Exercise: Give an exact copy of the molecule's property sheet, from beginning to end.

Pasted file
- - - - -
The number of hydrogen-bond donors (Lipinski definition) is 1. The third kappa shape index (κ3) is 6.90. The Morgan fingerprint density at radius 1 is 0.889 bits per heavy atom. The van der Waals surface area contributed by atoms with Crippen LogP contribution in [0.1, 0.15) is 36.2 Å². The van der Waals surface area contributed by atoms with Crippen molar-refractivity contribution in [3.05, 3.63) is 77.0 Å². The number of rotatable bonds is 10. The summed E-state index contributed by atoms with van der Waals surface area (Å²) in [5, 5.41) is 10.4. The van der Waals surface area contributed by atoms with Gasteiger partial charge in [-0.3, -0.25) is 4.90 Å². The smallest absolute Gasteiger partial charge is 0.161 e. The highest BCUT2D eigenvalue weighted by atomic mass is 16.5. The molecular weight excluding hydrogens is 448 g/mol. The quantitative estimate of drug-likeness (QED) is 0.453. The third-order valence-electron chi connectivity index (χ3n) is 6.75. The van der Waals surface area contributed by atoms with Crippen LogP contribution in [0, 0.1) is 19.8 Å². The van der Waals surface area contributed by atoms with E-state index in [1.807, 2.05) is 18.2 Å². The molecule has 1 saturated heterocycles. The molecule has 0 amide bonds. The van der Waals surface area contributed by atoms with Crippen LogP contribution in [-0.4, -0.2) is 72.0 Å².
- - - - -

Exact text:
The number of hydrogen-bond donors (Lipinski definition) is 1. The third kappa shape index (κ3) is 6.90. The Morgan fingerprint density at radius 1 is 0.889 bits per heavy atom. The van der Waals surface area contributed by atoms with Crippen LogP contribution in [0.1, 0.15) is 36.2 Å². The van der Waals surface area contributed by atoms with Crippen molar-refractivity contribution in [3.05, 3.63) is 77.0 Å². The number of rotatable bonds is 10. The summed E-state index contributed by atoms with van der Waals surface area (Å²) in [5, 5.41) is 10.4. The van der Waals surface area contributed by atoms with Gasteiger partial charge in [-0.3, -0.25) is 4.90 Å². The smallest absolute Gasteiger partial charge is 0.161 e. The highest BCUT2D eigenvalue weighted by atomic mass is 16.5. The molecular weight excluding hydrogens is 448 g/mol. The quantitative estimate of drug-likeness (QED) is 0.453. The third-order valence-electron chi connectivity index (χ3n) is 6.75. The van der Waals surface area contributed by atoms with Crippen LogP contribution in [0, 0.1) is 19.8 Å². The van der Waals surface area contributed by atoms with E-state index in [1.807, 2.05) is 18.2 Å². The molecule has 1 saturated heterocycles. The molecule has 0 amide bonds. The van der Waals surface area contributed by atoms with Crippen LogP contribution in [-0.4, -0.2) is 72.0 Å².